• Collaboration with key organisations to establish a National Research & Innovation Accelerator Board to connect practice in schools with national priorities for science, research, and innovation.

Dr Jo Foster, Director of the Institute for Research in Schools, said:

“It is clear that much more must be done if we are to make the UK a ‘science superpower’. It is critically important that we harness the role of education in engaging under-represented groups in STEM and provide industry and academia with the next generation of scientists – our framework is the first step to enabling that.


“We must act now to challenge damaging stereotypes and misconceptions in STEM, build science capital for all and create a culture of openness and inclusivity. Not only that but when students understand science – not just the theory but where science fits in the real world – this allows them to become active citizens empowered to solve some of the most pressing issues we face, such as climate change. We’ve seen our students make life changing differences in their local communities and to the environment by engaging in authentic research.


“It is vital that all students are exposed to the wealth of STEM career opportunities available to them, independent of their ability or background. Our framework will support schools to build an effective STEM careers programme and embed career education into the curriculum and wider school life.”


David Fairclough, Second in Science at St. John Fisher Catholic Voluntary Academy, said:

“With ever growing pressure on teachers, IRIS is a breath of fresh air that has supported students and staff in our school to conduct research that would never be possible without their help.


“Through IRIS our students have studied unseen spectra from stars, nebulae and galaxies and performed PhD level practical work investigating the use of DNA as a building material in nanotechnology. Several of our year 13s are going on to study biochemical and chemical engineering courses they wouldn’t have considered without participating in the awe-inspiring DNA origami project.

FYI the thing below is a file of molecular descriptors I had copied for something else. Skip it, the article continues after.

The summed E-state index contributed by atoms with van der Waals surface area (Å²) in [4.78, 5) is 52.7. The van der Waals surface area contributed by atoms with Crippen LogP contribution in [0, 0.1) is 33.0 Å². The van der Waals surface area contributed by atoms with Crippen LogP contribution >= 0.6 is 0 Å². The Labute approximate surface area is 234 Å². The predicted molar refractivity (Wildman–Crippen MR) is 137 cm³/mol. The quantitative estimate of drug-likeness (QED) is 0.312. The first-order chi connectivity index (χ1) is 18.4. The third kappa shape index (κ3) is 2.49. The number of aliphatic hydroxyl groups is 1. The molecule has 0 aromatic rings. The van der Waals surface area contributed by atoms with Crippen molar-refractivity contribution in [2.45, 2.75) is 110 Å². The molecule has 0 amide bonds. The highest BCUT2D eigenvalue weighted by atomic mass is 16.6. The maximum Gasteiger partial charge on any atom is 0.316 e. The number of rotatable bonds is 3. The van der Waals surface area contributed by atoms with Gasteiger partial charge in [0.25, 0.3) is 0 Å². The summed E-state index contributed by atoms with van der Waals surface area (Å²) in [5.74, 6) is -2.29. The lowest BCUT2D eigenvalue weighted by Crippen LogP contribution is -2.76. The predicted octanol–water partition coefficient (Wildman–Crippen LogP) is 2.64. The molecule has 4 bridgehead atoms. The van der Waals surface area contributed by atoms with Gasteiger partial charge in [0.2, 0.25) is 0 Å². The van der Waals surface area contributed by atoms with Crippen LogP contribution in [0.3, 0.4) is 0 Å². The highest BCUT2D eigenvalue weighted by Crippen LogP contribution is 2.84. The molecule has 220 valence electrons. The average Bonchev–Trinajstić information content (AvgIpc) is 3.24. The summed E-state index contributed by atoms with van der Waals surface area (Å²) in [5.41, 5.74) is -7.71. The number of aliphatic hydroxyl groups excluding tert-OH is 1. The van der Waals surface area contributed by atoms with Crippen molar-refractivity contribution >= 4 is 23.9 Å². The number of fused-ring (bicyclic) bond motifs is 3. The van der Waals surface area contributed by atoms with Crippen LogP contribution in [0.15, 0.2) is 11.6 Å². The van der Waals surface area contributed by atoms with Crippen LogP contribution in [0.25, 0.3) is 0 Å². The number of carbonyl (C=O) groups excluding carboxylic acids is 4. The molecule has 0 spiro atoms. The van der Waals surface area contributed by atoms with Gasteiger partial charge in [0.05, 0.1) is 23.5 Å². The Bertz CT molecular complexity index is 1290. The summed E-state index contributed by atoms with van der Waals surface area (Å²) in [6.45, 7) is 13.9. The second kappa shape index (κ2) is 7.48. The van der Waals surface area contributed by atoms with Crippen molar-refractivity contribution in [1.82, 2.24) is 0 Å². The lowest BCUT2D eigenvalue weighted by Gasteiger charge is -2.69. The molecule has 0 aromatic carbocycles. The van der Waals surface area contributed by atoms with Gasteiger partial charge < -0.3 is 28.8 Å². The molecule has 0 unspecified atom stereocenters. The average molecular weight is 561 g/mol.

“I have enjoyed working with IRIS, whose high-quality teachers have helped me improve how I teach abject concepts. For me the biggest draw is how easy it is to run an IRIS project, and how much I enjoy becoming involved in the research. There is no stress, no planning, just a premade project for teachers to pick up and enjoy. The only thing we need is enthusiasm and resilience. It’s refreshing to learn alongside your students and watch their enthusiasm for your subject grow. This is no flashy science club, this is real, purposeful research that students take pride in completing.”


About the Institute for Research in Schools

IRIS aims to change the culture in UK education so that authentic research and innovation is part of every young person’s experience. We do this by; creating opportunities for students to participate in cutting edge STEM research and collaborate with leading universities and institutions while still in school; evidencing the impact of students carrying out research while still in school; facilitating a research culture by illustrating and demonstrating best practice in STEM research and innovation in schools.


As a charity, everything we do is driven by our moral purpose; to capture talent and break down barriers that impact underrepresented young people in STEM.






Our plan to help schools capture the imagination and talent of the next generation of scientists.




IRIS projects support students and teachers, wherever they are on their research journey.